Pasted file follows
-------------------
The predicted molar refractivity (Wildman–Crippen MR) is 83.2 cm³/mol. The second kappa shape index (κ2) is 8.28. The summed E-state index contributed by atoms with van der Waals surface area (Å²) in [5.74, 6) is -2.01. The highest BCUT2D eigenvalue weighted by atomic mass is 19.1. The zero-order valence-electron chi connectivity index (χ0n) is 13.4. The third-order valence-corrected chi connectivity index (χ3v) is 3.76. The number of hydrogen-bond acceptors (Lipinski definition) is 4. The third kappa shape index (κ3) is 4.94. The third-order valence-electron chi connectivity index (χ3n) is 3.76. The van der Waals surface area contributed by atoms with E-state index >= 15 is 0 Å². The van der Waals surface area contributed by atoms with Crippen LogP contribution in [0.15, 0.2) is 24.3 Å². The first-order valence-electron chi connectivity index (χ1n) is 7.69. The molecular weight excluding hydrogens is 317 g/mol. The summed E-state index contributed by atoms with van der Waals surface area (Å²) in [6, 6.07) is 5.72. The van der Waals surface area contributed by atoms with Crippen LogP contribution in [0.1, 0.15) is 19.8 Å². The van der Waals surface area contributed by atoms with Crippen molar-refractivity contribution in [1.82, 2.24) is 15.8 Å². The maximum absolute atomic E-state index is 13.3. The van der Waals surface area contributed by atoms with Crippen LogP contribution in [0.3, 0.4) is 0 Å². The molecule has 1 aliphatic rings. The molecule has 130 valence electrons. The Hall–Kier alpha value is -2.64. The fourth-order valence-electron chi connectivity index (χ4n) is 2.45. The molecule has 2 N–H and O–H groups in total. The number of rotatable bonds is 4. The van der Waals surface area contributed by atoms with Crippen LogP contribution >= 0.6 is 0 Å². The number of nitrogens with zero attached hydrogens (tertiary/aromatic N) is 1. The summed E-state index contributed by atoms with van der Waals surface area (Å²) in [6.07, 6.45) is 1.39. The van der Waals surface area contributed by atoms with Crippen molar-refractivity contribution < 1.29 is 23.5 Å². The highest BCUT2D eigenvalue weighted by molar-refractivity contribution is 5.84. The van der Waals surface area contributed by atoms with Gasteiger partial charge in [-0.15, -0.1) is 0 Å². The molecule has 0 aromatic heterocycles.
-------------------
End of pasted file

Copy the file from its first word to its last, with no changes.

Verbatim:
The predicted molar refractivity (Wildman–Crippen MR) is 83.2 cm³/mol. The second kappa shape index (κ2) is 8.28. The summed E-state index contributed by atoms with van der Waals surface area (Å²) in [5.74, 6) is -2.01. The highest BCUT2D eigenvalue weighted by atomic mass is 19.1. The zero-order valence-electron chi connectivity index (χ0n) is 13.4. The third-order valence-corrected chi connectivity index (χ3v) is 3.76. The number of hydrogen-bond acceptors (Lipinski definition) is 4. The third kappa shape index (κ3) is 4.94. The third-order valence-electron chi connectivity index (χ3n) is 3.76. The van der Waals surface area contributed by atoms with E-state index >= 15 is 0 Å². The van der Waals surface area contributed by atoms with Crippen LogP contribution in [0.15, 0.2) is 24.3 Å². The first-order valence-electron chi connectivity index (χ1n) is 7.69. The molecular weight excluding hydrogens is 317 g/mol. The summed E-state index contributed by atoms with van der Waals surface area (Å²) in [6, 6.07) is 5.72. The van der Waals surface area contributed by atoms with Crippen LogP contribution in [0.1, 0.15) is 19.8 Å². The van der Waals surface area contributed by atoms with Crippen molar-refractivity contribution in [1.82, 2.24) is 15.8 Å². The maximum absolute atomic E-state index is 13.3. The van der Waals surface area contributed by atoms with Crippen LogP contribution in [0.3, 0.4) is 0 Å². The molecule has 1 aliphatic rings. The molecule has 130 valence electrons. The Hall–Kier alpha value is -2.64. The fourth-order valence-electron chi connectivity index (χ4n) is 2.45. The molecule has 2 N–H and O–H groups in total. The number of rotatable bonds is 4. The van der Waals surface area contributed by atoms with Crippen LogP contribution >= 0.6 is 0 Å². The number of nitrogens with zero attached hydrogens (tertiary/aromatic N) is 1. The summed E-state index contributed by atoms with van der Waals surface area (Å²) in [6.07, 6.45) is 1.39. The van der Waals surface area contributed by atoms with Crippen molar-refractivity contribution < 1.29 is 23.5 Å². The highest BCUT2D eigenvalue weighted by molar-refractivity contribution is 5.84. The van der Waals surface area contributed by atoms with Gasteiger partial charge in [-0.15, -0.1) is 0 Å². The molecule has 0 aromatic heterocycles.